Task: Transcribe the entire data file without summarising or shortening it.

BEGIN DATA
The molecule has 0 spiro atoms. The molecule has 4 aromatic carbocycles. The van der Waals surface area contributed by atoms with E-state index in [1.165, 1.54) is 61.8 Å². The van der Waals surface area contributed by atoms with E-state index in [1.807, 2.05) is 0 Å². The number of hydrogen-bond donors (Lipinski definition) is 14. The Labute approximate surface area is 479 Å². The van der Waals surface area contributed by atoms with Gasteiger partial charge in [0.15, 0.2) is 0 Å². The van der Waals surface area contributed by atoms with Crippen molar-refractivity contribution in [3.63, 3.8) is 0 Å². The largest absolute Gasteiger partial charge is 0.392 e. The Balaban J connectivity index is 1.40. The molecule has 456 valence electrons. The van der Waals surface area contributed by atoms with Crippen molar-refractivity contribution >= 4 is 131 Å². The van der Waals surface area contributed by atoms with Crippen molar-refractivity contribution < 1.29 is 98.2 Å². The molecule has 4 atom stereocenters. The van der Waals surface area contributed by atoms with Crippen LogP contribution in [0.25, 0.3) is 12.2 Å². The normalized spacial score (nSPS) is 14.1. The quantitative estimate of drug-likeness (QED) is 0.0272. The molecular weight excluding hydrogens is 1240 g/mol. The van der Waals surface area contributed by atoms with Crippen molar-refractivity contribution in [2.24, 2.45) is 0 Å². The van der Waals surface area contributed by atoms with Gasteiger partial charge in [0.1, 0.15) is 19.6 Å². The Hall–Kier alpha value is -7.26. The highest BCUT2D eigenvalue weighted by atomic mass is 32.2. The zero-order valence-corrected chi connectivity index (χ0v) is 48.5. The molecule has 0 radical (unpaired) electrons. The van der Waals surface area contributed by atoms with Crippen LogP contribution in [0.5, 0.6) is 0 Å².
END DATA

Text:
The molecule has 0 spiro atoms. The molecule has 4 aromatic carbocycles. The van der Waals surface area contributed by atoms with E-state index in [1.165, 1.54) is 61.8 Å². The van der Waals surface area contributed by atoms with E-state index in [1.807, 2.05) is 0 Å². The number of hydrogen-bond donors (Lipinski definition) is 14. The Labute approximate surface area is 479 Å². The van der Waals surface area contributed by atoms with Gasteiger partial charge in [0.15, 0.2) is 0 Å². The van der Waals surface area contributed by atoms with Crippen molar-refractivity contribution in [3.63, 3.8) is 0 Å². The largest absolute Gasteiger partial charge is 0.392 e. The Balaban J connectivity index is 1.40. The molecule has 456 valence electrons. The van der Waals surface area contributed by atoms with Crippen molar-refractivity contribution >= 4 is 131 Å². The van der Waals surface area contributed by atoms with Crippen molar-refractivity contribution < 1.29 is 98.2 Å². The molecule has 4 atom stereocenters. The van der Waals surface area contributed by atoms with Crippen LogP contribution in [0.25, 0.3) is 12.2 Å². The normalized spacial score (nSPS) is 14.1. The quantitative estimate of drug-likeness (QED) is 0.0272. The molecular weight excluding hydrogens is 1240 g/mol. The van der Waals surface area contributed by atoms with Crippen molar-refractivity contribution in [2.24, 2.45) is 0 Å². The van der Waals surface area contributed by atoms with Gasteiger partial charge in [0.1, 0.15) is 19.6 Å². The Hall–Kier alpha value is -7.26. The highest BCUT2D eigenvalue weighted by atomic mass is 32.2. The zero-order valence-corrected chi connectivity index (χ0v) is 48.5. The molecule has 0 radical (unpaired) electrons. The van der Waals surface area contributed by atoms with Crippen LogP contribution in [0.5, 0.6) is 0 Å².